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Table of Contents
“The more limited, if adequate, is always preferable.”
When considering answers to complex problems, the simplest explanation is often the right one.
Before we can find answers to the origins and cause of a global pandemic like the Russian flu of 1889, the Spanish flu of 1918, or Covid19, we must:
Ask better questions.
Since ancient times, influenza was known as an unpredictable illness, ravaging countries and villages all at once without warning, and vanishing just as swiftly as it had once came, sometimes not returning until at least years or decades later. Our ancestors believed that it was not contagious, and its arrival was thought to be governed by the “influence” of the stars.³This is how influenza, commonly referred to as the flu, originally got its name.
However in 1889, the behavior of the this mystery illness changed. After 1889, the flu would return each year, and has been with us, and each part of the world, ever since.
In 1992, one of the world’s authorities on the epidemiology of influenza, R. Edgar Hope-Simpson, published a book in which he pointed out that the essential known facts did not support the contagion theory of direct human-to-human contact. Simpson also suggested that the trigger for the flu was connected to seasonal differences in solar radiation, and that it may have an electromagnetic nature, as many of his predecessors during the previous two centuries had proposed.
An electric atmosphere
A Danish physician named Johannes Mygge had also showed how flu pandemics tended to occur during years of maximum solar activity, and that the number of cases in Denmark would rise and fall with the number of sunspots. Sunspots increase atmospheric voltage, or charge, in our environment, and have recently been correlated to psychological changes as well.⁴
Dr. Mygge had kept a careful diary of his health for nine months, and he later compared his records to those of the electrical potential of the atmosphere, which he recorded three times per day for ten years. His incapacitating migraine-like headaches, along with bouts of insomnia, dizziness, irritability, buzzing sensations in his head, irregular heartbeat, and pressure in the chest, almost always fell on the day of, or before, a sudden severe rise or drop in atmospheric voltage.⁵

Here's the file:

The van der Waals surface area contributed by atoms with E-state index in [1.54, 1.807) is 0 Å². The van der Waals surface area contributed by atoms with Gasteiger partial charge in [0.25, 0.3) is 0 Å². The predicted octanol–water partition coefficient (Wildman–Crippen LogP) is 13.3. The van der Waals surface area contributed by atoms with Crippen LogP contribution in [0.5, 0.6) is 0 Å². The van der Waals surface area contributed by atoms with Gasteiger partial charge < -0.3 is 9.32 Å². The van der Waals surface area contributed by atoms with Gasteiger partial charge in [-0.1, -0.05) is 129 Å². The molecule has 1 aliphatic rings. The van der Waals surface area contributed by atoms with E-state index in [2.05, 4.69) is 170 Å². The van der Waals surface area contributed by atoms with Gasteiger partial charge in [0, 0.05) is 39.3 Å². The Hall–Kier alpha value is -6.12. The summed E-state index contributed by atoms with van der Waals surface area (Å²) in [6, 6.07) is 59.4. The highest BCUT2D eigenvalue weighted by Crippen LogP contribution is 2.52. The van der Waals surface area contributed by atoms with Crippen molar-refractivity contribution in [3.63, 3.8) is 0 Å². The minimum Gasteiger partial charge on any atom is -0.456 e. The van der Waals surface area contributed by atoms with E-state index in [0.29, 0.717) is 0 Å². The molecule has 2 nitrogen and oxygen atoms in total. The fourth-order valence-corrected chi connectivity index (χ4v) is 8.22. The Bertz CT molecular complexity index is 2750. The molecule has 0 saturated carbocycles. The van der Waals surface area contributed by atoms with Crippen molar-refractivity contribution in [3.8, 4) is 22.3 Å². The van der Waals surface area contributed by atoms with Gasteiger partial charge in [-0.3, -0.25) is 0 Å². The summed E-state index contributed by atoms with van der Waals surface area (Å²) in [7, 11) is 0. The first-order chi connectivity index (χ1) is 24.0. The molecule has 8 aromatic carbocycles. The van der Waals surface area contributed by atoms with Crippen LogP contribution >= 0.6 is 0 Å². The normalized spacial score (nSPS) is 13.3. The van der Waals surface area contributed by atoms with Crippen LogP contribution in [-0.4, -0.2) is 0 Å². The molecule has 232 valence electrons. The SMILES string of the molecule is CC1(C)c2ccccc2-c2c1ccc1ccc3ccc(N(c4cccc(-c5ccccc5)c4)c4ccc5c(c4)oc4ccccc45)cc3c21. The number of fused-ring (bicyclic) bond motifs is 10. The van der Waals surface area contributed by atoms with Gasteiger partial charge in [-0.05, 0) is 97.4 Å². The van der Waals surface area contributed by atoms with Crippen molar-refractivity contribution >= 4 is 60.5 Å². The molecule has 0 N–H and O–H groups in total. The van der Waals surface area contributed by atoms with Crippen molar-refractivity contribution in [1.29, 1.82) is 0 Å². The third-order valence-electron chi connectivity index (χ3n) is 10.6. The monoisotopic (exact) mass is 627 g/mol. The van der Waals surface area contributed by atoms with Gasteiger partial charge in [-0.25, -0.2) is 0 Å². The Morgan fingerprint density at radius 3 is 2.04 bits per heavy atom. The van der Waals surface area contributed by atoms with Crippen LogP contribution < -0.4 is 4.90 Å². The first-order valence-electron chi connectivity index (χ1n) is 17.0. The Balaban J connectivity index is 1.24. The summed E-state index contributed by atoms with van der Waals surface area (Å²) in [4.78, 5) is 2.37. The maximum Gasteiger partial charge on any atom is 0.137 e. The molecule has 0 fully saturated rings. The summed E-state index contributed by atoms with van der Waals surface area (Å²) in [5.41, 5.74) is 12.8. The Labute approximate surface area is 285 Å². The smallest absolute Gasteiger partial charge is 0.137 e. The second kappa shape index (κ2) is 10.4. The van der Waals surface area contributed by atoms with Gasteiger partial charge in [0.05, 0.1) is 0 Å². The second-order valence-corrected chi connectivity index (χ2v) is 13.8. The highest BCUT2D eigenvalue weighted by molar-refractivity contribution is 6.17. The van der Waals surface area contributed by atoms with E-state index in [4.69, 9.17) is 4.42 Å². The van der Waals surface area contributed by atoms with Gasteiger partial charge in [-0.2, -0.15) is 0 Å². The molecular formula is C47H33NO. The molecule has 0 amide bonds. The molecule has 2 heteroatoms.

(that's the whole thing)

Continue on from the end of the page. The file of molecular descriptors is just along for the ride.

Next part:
In 2001, Canadian astronomer Ken Tapping, along with two other physicians out of British Colombia, were the latest to confirm that for at least the last three centuries influenza pandemics have been most likely to occur around the height of each eleven year solar cycle, when magnetic forces from the sun are at their peak.⁶
Since at least 1799, there have been scientists linking influenza to sunspots and drastic changes in atmospheric voltage. ⁷ Historical research has also shown that during the Maunder Minimum (1645-1715), a time of extremely low solar activity and sunspots, no influenza outbreaks occurred.
Our body electric
Have you ever gotten an EKG (electrocardiogram) for your heart, or an EEG (electroencephalogram) for your brain? We often think of our heart as a pump, or the Sun as a ball of gas. However what force makes the pump run? What gives the the Sun its spark?
In his 1985 book The Body Electric, orthopedic surgeon Robert Becker confirmed that our bodies operate on a DC (direct current) electric circuit, and all of our metabolic processes happen through exchange of electrons (-) and protons (+). Medicine, as it turns out, is really more quantum physics than it is chemistry, as magnetic forces act upon our crystalline, electrical structures of nerve and bone, exciting the molecules within us to affect a shift in the direction of growth, or one of inflammation.
Electrons are negatively charged and free radicals (cause inflammation) are positively charged. Most free radicals encountered in your tissues are electrically neutralized or absorbed by these free electrons. Electrons are what keep the processes in our bodies going. When we have a surplus of electrons (-), we can donate electrons so that they can bond with other protons (+), in order to facilitate the necessary biological reactions within us.
Our brains perceive electric signals from the environment in the form of visible, and non-visible light. Before 1889 and the mass global adoption of electricity and the light bulb, the Earth would provide a steady amount of its own static electricity. Each time lightning struck, our atmosphere would ring out at a rhythm of 8 pulses per second. Called the Schumann resonance, this rhythm was named for the German physicist who predicted their existence. These tones’ frequencies primarily range from 8-32 beats per second (Hz), and literally keep all life on Earth beating in time. Our brains’ primary frequency of adult life operate at exactly this rhythm of 8 beats per second, and are called alpha waves.
When Edison perfected the design of the light bulb in 1889, industry still needed an economical way to supply its electricity to the masses. As a result, Tesla’s AC (alternating, pulsed current) power system was deployed worldwide. Remember that our bodies are meant to run on DC, primarily anywhere between 8-30hz. Once AC power was deployed, and electric light poured over towns the world over, our biological rhythms had to account for this alien shift. Coincidently the Russian Flu of 1889 ensued.